Which deductions and jobs is the ATO double-checking this year?

Monday, June 26th, 2017 - Jobs

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What’s on the tax hit list this time around?

Yes, it’s nearly tax return time again. Once 30 June passes, everyone will be looking to get their tax return in as quickly as possible, and hoping for a decent-sized refund. But just how carefully will the Australian Taxation Office (ATO) be checking those returns?

In years past, the ATO has picked out particular occupations (such as salespeople) or particular types of income (such as property investment) and subjected them to extra scrutiny. But in 2018, no specific category has been singled out for extra attention. Instead, the key message from the ATO this year is to make sure you’re only claiming deductions against your income that you’re entitled to, because data analysis techniques make it easier to identify questionable inclusions.

Tax returns can be analysed in real-time, and compared to other returns from people in similar occupations or with similar incomes. If what you’re claiming is massively different to what most people in a similar position claim, you’re likely to be a target for further scrutiny.

“Many taxpayers don’t have a good understanding of what deductions they can claim, and believe they can claim for items which they in fact can’t,” ATO assistant commissioner Kath Anderson says. “Some taxpayers even think that you can make a standard claim of $300 without having spent the money. You don’t need receipts for claims up to $300 but you must have actually spent the money, and be able to show us how you worked out your deduction if asked.”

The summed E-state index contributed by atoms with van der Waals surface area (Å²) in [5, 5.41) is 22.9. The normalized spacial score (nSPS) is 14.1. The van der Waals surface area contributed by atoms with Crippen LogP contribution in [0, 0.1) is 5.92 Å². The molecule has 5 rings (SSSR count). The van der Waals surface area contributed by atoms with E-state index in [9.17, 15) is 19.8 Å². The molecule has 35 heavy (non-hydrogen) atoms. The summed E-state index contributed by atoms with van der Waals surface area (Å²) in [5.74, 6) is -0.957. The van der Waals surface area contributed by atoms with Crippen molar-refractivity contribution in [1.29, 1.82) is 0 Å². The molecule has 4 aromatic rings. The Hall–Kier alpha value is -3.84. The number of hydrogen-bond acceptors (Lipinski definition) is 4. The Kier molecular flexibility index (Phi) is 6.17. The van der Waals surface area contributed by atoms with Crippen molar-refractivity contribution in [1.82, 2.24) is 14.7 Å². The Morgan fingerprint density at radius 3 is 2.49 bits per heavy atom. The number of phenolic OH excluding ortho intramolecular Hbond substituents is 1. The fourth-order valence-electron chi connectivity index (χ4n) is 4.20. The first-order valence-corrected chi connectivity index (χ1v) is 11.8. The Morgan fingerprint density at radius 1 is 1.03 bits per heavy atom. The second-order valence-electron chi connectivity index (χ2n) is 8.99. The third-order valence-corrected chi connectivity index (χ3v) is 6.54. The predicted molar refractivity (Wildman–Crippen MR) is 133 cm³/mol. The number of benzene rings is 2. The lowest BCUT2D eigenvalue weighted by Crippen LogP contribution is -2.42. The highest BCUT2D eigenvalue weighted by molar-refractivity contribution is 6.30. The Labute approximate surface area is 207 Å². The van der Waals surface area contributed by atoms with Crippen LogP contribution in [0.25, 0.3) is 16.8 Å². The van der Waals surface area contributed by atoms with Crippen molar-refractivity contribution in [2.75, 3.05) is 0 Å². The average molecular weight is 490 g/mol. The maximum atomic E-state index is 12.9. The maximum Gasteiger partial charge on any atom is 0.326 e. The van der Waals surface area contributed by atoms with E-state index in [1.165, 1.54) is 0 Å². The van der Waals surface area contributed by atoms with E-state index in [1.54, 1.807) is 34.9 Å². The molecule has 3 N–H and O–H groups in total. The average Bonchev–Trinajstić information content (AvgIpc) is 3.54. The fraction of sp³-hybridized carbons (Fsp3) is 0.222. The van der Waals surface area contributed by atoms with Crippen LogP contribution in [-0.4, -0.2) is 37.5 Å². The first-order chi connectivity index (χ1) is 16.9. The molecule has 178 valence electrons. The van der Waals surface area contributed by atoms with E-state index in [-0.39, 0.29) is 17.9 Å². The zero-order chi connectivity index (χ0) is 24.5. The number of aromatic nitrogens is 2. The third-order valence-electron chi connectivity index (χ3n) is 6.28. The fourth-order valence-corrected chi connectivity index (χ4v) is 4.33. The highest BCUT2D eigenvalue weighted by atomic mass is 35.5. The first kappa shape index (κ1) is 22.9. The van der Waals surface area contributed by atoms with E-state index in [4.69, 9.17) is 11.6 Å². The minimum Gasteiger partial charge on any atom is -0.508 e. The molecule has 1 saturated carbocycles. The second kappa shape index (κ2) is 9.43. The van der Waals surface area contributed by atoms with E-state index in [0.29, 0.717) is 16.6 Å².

So how can you be sure your deductions are valid? The ATO says there are three key criteria to consider:

  • Firstly, you have to have spent the money yourself, and it can’t have been reimbursed. If you’ve purchased an item for work but then claimed it on expenses from your employer, it can’t be claimed as a deduction.
  • Secondly, the claim must be directly related to earning your income. If you’re studying in an unrelated field, for instance, you can’t claim a deduction for self-education expenses.
  • Thirdly, you need adequate records to prove what you’ve spent. Note that these don’t have to be paper documents: email receipts or online bank account records can be valid.

Beyond that, the ATO maintains a list of deductions which are allowed for particular occupations. It’s worth checking to see if your job is on that list. If it is, make sure you’re claiming for any allowed items from the list.

Check out our tax time 2017 guides below, or head to our detailed guides to getting the most from your tax return.

DISCLAIMER: This article is general advice. It does not consider your own personal circumstances and may not be applicable to you. You should obtain professional advice and consider your own situation before acting on anything contained in our article.

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